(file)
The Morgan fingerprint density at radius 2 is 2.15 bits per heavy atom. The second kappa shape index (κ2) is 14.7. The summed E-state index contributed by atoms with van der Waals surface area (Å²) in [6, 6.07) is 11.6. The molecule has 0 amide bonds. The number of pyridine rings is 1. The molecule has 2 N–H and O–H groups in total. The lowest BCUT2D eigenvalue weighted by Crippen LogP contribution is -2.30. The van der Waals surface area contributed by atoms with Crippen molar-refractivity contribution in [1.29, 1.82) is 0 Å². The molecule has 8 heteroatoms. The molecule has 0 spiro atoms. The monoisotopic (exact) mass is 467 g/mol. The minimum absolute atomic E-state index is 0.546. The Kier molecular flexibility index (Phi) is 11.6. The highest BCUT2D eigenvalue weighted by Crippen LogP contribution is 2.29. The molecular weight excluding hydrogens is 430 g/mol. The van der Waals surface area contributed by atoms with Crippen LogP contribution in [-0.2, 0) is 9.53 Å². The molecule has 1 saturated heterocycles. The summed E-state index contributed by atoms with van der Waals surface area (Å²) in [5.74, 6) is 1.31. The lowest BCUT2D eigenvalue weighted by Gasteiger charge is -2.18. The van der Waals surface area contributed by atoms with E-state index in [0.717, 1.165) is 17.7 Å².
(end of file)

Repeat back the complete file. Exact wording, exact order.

The Morgan fingerprint density at radius 2 is 2.15 bits per heavy atom. The second kappa shape index (κ2) is 14.7. The summed E-state index contributed by atoms with van der Waals surface area (Å²) in [6, 6.07) is 11.6. The molecule has 0 amide bonds. The number of pyridine rings is 1. The molecule has 2 N–H and O–H groups in total. The lowest BCUT2D eigenvalue weighted by Crippen LogP contribution is -2.30. The van der Waals surface area contributed by atoms with Crippen molar-refractivity contribution in [1.29, 1.82) is 0 Å². The molecule has 8 heteroatoms. The molecule has 0 spiro atoms. The monoisotopic (exact) mass is 467 g/mol. The minimum absolute atomic E-state index is 0.546. The Kier molecular flexibility index (Phi) is 11.6. The highest BCUT2D eigenvalue weighted by Crippen LogP contribution is 2.29. The molecular weight excluding hydrogens is 430 g/mol. The van der Waals surface area contributed by atoms with Crippen LogP contribution in [-0.2, 0) is 9.53 Å². The molecule has 1 saturated heterocycles. The summed E-state index contributed by atoms with van der Waals surface area (Å²) in [5.74, 6) is 1.31. The lowest BCUT2D eigenvalue weighted by Gasteiger charge is -2.18. The van der Waals surface area contributed by atoms with E-state index in [0.717, 1.165) is 17.7 Å².